Sadly throughout the 1900’s, the breed number diminished to the point to where, outside of the province of Quebec, the Canadian Horse became virtually unknown. During the 1970’s, the breed hit an all time low when only approximately 400 registered Canadian Horses remained in existence, and less than 5 registrations were being recorded per year. Fortunately, since that time, dedicated breeders have worked diligently to save the breed from extinction and to preserve it according to the traditional and historic breed standards. The breed has slowly made a comeback and the population now stands at approximately 6000 horses. Most notably, today’s Canadian Horse still retains the same qualities that made them famous throughout North America centuries ago. Unfortunately the same can’t be said about many other North American developed breeds today.

Ranging from 14-16 hands and 1000 to 1400 lbs, they are most frequently black but also may be brown, bay or chestnut. They are hardy easy-keepers, strong and willing to work all week long, yet still exhibiting the presence, style and multi-talented nature to draw a fine carriage or win a jumping competition on the weekends.

In recognition of the breed’s contribution to the history and development of the country, the Canadian Horse was named the official National Horse of Canada in April of 2002.

The Canadian is well known and respected as a pleasure and combined driving horse and has continued to gain popularity as a riding horse, both English and Western, for recreation and competition. Canadians have proven their versatility in a number of disciplines, from jumping and dressage, to driving and pulling, to back country trail and cow work.

What’s in a Name?

You can tell a lot about a Canadian Horse just from its name. Each name contains three parts which must be included in the following order – the herd name, the sire’s name and the horse’s given name.

The Herd Name
Canadian Horse breeders register a herd name with the Canadian Horse Breeders Association to use when naming all foals born to mares they own or lease. This herd name must be unique as it identifies your breeding program from all other breeders of Canadian horses. This herd name may be your farm name, your last name or any unique name that has not already been registered. This name can also be a compound name.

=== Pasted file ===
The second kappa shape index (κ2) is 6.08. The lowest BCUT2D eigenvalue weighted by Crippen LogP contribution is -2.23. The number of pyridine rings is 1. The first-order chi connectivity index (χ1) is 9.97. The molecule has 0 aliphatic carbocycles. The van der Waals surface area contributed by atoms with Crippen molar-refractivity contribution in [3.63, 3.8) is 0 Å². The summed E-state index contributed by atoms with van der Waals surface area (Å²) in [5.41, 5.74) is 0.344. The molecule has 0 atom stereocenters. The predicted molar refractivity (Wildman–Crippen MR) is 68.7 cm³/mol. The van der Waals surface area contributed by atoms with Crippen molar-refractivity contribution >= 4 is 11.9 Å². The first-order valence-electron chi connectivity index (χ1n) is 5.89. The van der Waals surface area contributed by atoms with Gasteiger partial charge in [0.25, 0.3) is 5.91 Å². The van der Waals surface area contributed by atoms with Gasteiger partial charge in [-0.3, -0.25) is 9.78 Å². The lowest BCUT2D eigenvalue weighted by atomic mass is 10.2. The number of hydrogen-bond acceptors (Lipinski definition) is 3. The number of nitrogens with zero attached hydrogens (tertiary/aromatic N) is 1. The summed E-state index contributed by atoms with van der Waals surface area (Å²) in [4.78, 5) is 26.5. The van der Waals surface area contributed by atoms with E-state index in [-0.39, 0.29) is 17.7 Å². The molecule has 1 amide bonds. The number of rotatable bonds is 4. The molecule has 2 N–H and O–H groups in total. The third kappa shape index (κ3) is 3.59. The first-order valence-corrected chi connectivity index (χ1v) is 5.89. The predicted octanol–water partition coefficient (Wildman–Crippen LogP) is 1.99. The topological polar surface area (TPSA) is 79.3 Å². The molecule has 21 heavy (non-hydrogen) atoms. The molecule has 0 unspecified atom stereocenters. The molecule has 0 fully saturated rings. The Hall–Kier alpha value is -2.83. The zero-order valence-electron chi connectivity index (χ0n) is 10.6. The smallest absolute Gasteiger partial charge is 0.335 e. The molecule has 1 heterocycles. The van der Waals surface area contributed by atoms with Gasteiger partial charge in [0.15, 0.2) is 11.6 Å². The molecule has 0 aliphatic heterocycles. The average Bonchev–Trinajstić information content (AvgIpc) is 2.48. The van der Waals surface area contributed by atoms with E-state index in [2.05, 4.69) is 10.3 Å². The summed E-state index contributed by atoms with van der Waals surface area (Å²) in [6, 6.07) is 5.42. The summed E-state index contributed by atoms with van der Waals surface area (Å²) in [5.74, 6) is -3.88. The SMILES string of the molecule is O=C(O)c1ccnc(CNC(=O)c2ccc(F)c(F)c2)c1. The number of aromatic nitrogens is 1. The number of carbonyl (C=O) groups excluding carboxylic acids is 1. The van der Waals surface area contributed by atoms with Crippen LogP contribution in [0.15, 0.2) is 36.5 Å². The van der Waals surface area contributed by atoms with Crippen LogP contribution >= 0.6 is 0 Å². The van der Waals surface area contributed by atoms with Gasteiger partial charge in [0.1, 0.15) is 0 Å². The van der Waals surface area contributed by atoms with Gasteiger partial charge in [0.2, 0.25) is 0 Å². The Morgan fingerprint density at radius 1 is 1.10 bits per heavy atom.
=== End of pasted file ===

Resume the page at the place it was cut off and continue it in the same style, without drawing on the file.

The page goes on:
The same herd name in two horse’s name does not necessarily mean that both horses are related to each other, for example: “Maple Lane Thomy Ellie” and “Maple Lane Duc Athena” are not related at all, but “Maple Lane” (herd name) means that both mares were owned or leased by the same individual/farm at the time they were bred.

The Common Sire’s Name
The sire’s name is the second portion of the horse’s full registered name. For example: “Maple Lane Rebel Windsor” and “Maple Lane Rebel Sally” were both sired by the same stallion “Maple Lane Duc Rebel”.

The Horse’s Given Name
The horses’ given name forms the last part of its full registered name. For example: “Maple Lane Thunder Legacy” where “Legacy” is the given name.

Assignment of Letters

A different letter of the alphabet is assigned to each year and foal’s name must start with the assigned letter of the year the foal is born. For example, the letter ‘B’ was assigned for 2014, the letter ‘C’ for 2015 and the letter ‘D’ for 2016.

© 2017 Canadian Horse Heritage & Preservation Society. All Rights Reserved.